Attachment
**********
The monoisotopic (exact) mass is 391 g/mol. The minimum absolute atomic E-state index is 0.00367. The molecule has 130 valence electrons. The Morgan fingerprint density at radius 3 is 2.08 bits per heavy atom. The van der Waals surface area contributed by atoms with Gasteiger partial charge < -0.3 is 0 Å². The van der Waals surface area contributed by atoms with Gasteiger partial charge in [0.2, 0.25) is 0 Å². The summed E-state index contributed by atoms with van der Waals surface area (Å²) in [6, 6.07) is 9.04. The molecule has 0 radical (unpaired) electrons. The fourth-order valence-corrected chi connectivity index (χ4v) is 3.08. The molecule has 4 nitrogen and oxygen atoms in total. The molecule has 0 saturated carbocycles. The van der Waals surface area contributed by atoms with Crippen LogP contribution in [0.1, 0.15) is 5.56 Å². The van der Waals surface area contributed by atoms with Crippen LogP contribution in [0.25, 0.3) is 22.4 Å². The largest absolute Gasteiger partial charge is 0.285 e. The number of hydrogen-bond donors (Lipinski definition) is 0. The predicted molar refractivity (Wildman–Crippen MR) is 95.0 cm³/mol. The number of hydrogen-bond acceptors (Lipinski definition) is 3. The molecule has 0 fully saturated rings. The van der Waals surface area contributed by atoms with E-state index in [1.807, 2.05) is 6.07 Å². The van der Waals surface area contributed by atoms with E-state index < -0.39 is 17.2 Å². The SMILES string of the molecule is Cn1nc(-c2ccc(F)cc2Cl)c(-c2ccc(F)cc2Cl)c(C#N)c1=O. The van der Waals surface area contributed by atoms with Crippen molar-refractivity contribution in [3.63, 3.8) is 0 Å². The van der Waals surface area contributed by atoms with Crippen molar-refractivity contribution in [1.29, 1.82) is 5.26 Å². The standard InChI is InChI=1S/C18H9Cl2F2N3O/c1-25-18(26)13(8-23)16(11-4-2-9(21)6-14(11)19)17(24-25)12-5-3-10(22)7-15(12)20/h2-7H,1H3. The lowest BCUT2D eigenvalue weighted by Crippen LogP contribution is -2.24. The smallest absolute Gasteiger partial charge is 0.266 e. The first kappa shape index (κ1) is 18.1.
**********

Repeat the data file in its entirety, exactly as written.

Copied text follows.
The monoisotopic (exact) mass is 391 g/mol. The minimum absolute atomic E-state index is 0.00367. The molecule has 130 valence electrons. The Morgan fingerprint density at radius 3 is 2.08 bits per heavy atom. The van der Waals surface area contributed by atoms with Gasteiger partial charge < -0.3 is 0 Å². The van der Waals surface area contributed by atoms with Gasteiger partial charge in [0.2, 0.25) is 0 Å². The summed E-state index contributed by atoms with van der Waals surface area (Å²) in [6, 6.07) is 9.04. The molecule has 0 radical (unpaired) electrons. The fourth-order valence-corrected chi connectivity index (χ4v) is 3.08. The molecule has 4 nitrogen and oxygen atoms in total. The molecule has 0 saturated carbocycles. The van der Waals surface area contributed by atoms with Crippen LogP contribution in [0.1, 0.15) is 5.56 Å². The van der Waals surface area contributed by atoms with Crippen LogP contribution in [0.25, 0.3) is 22.4 Å². The largest absolute Gasteiger partial charge is 0.285 e. The number of hydrogen-bond donors (Lipinski definition) is 0. The predicted molar refractivity (Wildman–Crippen MR) is 95.0 cm³/mol. The number of hydrogen-bond acceptors (Lipinski definition) is 3. The molecule has 0 fully saturated rings. The van der Waals surface area contributed by atoms with E-state index in [1.807, 2.05) is 6.07 Å². The van der Waals surface area contributed by atoms with E-state index < -0.39 is 17.2 Å². The SMILES string of the molecule is Cn1nc(-c2ccc(F)cc2Cl)c(-c2ccc(F)cc2Cl)c(C#N)c1=O. The van der Waals surface area contributed by atoms with Crippen molar-refractivity contribution in [3.63, 3.8) is 0 Å². The van der Waals surface area contributed by atoms with Crippen molar-refractivity contribution in [1.29, 1.82) is 5.26 Å². The standard InChI is InChI=1S/C18H9Cl2F2N3O/c1-25-18(26)13(8-23)16(11-4-2-9(21)6-14(11)19)17(24-25)12-5-3-10(22)7-15(12)20/h2-7H,1H3. The lowest BCUT2D eigenvalue weighted by Crippen LogP contribution is -2.24. The smallest absolute Gasteiger partial charge is 0.266 e. The first kappa shape index (κ1) is 18.1.